One of the reasons that I think this whole issue -- teenage pregnancy -- is difficult is because nothing is happening the way it is supposed to happen. The news of our first grandchild is supposed to be a wonderful revelation (and the child part of it is, but...) I'm supposed to hear about it FIRST, not because my daughter told her boyfriend's mom's sister who finally told his mom and then forced my daughter to tell me. My daughter is supposed to be married, with a college degree, in the midst of a successful career with a job that offers maternity leave. When she gets sick in the morning her husband is supposed to be dealing with that, as well as her moods. We're supposed to be discussing whether she'll choose to stay at home with the baby or return to work after maternity leave, not which alternative high schools offer childcare (her plan not mine).
But just like so many of the other scenarios in the world of older child adoption, things aren't the way they are supposed to be. Babies aren't supposed to be born into families where they are wanted, attached to, and cared for. They are never supposed to be abused or neglected. In a perfect world are supposed to grow up with the people who gave them birth and spend their lives looking like their parents. They are not supposed to be born with brain damage already because they had a birthmom who drank or did drugs. They aren't supposed to watch a sibling or parent die at the hands of someone else. They aren't supposed to move from home to home to institution. But it's not a perfect world.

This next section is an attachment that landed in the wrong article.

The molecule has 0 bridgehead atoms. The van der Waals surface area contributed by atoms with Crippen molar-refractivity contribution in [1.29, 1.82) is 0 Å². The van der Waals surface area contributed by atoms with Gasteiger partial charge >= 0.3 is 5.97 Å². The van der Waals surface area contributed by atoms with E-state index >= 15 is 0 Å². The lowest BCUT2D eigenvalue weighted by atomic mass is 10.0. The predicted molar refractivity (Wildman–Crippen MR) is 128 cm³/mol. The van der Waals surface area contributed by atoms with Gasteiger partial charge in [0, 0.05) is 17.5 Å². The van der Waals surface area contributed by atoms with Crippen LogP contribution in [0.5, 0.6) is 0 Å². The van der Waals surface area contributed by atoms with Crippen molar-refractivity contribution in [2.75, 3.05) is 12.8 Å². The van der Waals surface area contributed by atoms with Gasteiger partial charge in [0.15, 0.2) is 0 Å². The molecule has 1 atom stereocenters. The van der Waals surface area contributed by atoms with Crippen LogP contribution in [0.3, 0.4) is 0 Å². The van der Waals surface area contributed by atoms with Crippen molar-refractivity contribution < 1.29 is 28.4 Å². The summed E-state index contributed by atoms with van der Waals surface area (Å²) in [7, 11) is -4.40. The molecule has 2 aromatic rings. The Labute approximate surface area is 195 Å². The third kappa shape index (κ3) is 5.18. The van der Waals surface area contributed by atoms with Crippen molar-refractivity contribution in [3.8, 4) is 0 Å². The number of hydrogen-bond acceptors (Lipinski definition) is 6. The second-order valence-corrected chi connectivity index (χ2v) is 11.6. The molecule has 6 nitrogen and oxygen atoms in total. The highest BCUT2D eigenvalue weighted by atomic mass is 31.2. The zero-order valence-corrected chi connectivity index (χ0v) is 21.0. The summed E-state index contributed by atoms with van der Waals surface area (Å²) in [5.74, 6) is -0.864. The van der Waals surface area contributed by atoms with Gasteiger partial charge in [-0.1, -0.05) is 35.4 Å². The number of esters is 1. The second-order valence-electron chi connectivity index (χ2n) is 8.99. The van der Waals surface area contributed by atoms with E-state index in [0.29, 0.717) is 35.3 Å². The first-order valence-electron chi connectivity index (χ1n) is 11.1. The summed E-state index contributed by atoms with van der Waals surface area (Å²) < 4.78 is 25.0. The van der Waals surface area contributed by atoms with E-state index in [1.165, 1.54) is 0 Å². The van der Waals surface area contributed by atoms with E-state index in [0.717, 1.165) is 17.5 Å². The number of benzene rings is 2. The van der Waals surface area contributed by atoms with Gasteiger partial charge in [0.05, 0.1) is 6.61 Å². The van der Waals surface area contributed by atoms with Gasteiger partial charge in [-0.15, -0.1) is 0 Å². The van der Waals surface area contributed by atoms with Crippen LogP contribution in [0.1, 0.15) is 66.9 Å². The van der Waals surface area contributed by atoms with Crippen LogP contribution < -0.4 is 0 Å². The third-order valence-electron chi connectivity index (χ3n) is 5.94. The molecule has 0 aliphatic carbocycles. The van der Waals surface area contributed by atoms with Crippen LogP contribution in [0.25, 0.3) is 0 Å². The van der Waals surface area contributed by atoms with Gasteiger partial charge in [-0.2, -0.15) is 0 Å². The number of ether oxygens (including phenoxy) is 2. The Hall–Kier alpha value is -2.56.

So just like every other situation we have dealt with, we have to once again alter our expectations. Our bright and beautiful daughter suddenly has completely altered her future and limited her options. History rears it's ugly head and taunts her -- begging her to follow the path and repeat the cycle.
And we, as well seasoned parents, know that the choice is hers. We can offer her alternatives and show her the way, but she will be the one to decide which path she will follow.
And for the next 18 and a half years, we will watch the story unfold, attempting to be at least one constant in the life of this child. And even though it may not start the way it is supposed to, even though it is starting out much like the generation before it, maybe our presence will be the one thing that will guide things in a different direction. That's our hope, that's our prayer, that's our goal, and that's our purpose.